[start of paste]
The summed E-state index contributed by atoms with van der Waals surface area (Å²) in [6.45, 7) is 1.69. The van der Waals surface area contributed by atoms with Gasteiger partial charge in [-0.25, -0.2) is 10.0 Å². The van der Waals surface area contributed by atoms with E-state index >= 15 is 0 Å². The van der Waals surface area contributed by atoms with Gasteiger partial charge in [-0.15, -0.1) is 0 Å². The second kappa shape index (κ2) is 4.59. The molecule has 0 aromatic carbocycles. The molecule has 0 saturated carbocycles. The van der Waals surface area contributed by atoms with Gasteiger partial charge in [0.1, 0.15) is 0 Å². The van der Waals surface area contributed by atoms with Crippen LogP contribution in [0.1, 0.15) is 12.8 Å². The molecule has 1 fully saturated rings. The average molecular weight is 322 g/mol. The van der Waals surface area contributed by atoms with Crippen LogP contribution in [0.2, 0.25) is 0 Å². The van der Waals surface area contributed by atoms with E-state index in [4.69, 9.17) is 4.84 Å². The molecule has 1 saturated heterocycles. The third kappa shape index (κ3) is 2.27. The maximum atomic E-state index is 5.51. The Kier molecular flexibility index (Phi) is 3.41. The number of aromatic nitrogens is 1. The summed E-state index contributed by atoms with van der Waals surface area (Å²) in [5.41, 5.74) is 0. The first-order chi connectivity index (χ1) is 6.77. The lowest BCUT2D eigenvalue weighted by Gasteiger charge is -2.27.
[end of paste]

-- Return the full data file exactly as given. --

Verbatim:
The summed E-state index contributed by atoms with van der Waals surface area (Å²) in [6.45, 7) is 1.69. The van der Waals surface area contributed by atoms with Gasteiger partial charge in [-0.25, -0.2) is 10.0 Å². The van der Waals surface area contributed by atoms with E-state index >= 15 is 0 Å². The van der Waals surface area contributed by atoms with Gasteiger partial charge in [-0.15, -0.1) is 0 Å². The second kappa shape index (κ2) is 4.59. The molecule has 0 aromatic carbocycles. The molecule has 0 saturated carbocycles. The van der Waals surface area contributed by atoms with Gasteiger partial charge in [0.1, 0.15) is 0 Å². The van der Waals surface area contributed by atoms with Crippen LogP contribution in [0.1, 0.15) is 12.8 Å². The molecule has 1 fully saturated rings. The average molecular weight is 322 g/mol. The van der Waals surface area contributed by atoms with Crippen LogP contribution in [0.2, 0.25) is 0 Å². The van der Waals surface area contributed by atoms with E-state index in [4.69, 9.17) is 4.84 Å². The molecule has 1 saturated heterocycles. The third kappa shape index (κ3) is 2.27. The maximum atomic E-state index is 5.51. The Kier molecular flexibility index (Phi) is 3.41. The number of aromatic nitrogens is 1. The summed E-state index contributed by atoms with van der Waals surface area (Å²) in [5.41, 5.74) is 0. The first-order chi connectivity index (χ1) is 6.77. The lowest BCUT2D eigenvalue weighted by Gasteiger charge is -2.27.